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No More Show and Tell — By Kim Jones


I was recently speaking to a friend who is in the process of selling her home. She told me about her experience interviewing a prospective realtor.

He showed up at her home, armed with a thick, glossy, color brochure about his company. He laid it out on the dining room table and for the next sixty minutes proceeded to walk her through each page of the brochure. My friend, who apparently has the patience of a saint, still gets agitated when she retells the story.

Brochures typically tell a story that is all about your company, your products or your services. Which is great, except initially no one cares about your company, your product, or your services. They care about whatever it is they need to improve themselves, their business, their family, their health, their future, their community. The intersection, between what your company offers and what your prospects need, is called “the sale”.

When I train sales teams I always assign them the task of “selling naked” for a full week. My clients must meet with their new prospects armed with nothing but a pen and a notepad. No brochures, no samples, nothing, nada. This simple exercise forces them to do one thing; they start to ask good questions. With no brochure or pamphlet on hand this exercise forces the salesperson to get down to business and to start engaging in a genuine dialogue with the prospect.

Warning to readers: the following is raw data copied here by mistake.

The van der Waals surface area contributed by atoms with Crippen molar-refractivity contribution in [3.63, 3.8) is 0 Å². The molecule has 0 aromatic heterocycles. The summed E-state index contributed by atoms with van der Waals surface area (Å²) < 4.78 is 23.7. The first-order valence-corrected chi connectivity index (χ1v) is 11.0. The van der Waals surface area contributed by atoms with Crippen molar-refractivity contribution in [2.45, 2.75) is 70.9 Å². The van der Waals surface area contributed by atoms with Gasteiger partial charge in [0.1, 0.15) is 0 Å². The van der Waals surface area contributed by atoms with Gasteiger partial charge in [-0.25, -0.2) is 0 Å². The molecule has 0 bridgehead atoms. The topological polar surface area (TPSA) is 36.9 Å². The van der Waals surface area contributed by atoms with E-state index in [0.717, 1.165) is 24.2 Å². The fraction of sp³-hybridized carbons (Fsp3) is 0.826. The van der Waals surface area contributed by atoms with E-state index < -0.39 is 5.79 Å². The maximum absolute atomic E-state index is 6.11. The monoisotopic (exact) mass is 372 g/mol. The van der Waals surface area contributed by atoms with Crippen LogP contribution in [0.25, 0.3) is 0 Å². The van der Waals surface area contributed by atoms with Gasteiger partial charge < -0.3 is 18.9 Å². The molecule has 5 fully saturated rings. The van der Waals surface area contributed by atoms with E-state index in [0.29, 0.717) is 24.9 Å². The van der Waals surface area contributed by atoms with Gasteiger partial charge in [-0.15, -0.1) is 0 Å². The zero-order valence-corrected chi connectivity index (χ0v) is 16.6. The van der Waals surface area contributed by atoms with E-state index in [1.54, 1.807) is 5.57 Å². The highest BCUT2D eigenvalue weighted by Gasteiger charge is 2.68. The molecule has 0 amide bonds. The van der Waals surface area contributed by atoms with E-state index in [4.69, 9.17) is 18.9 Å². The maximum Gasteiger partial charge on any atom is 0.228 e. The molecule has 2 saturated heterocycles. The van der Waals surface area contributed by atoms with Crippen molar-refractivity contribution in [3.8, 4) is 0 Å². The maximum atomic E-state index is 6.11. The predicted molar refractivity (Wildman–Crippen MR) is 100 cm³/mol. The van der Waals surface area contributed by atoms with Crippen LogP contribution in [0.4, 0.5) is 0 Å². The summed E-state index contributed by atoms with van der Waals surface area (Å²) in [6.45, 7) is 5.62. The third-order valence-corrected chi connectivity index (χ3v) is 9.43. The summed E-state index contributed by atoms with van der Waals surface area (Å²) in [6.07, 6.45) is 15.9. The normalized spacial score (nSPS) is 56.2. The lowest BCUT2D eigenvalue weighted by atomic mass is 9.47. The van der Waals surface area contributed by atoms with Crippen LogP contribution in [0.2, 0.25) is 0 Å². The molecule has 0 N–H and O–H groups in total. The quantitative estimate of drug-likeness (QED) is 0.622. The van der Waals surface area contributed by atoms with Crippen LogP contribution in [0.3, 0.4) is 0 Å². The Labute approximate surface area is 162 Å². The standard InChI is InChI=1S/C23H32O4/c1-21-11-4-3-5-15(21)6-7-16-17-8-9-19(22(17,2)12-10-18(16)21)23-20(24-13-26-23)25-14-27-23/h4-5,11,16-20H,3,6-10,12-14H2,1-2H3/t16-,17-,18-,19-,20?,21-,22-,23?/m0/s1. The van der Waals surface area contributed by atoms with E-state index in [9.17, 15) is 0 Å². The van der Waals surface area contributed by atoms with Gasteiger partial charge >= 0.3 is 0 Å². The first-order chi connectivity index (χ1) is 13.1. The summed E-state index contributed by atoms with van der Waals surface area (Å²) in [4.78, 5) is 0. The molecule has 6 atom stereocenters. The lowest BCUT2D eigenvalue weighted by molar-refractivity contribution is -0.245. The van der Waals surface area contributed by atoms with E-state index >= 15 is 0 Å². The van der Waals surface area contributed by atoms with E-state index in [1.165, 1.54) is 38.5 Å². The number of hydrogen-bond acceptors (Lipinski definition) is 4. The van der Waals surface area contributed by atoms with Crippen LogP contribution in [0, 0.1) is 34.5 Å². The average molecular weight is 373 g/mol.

My clients have found that something amazing happens when they “sell naked”. They start getting more sales! Why? Because without the crutch of the pamphlet or brochure they are forced to find out what is important to the prospect.

Rather than jumping into a page-by-page review of the company brochure they instead are forced to take the time to find out why the customer has invited them to meet. They also tend to do a much better job of uncovering the customer’s unique challenge or situation.

Think it’s easy? It’s not. For those of you who cannot imagine ‘selling naked”, try leaving your brochures out in your car on your next five sales calls. That way, if your customer specifically requests to see your materials you have them available. But go into the initial meeting armed only with pen and paper and see what happens.

Your success as a sales professional hinges on your ability to ask good questions and uncover prospects needs. Take the time to make that happen and remember no more “show and tell”.
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For over 15 years Kim Jones has been helping businesses grow through incomparable marketing and savvy selling. Questions or comments can be e-mailed to Kim Jones.

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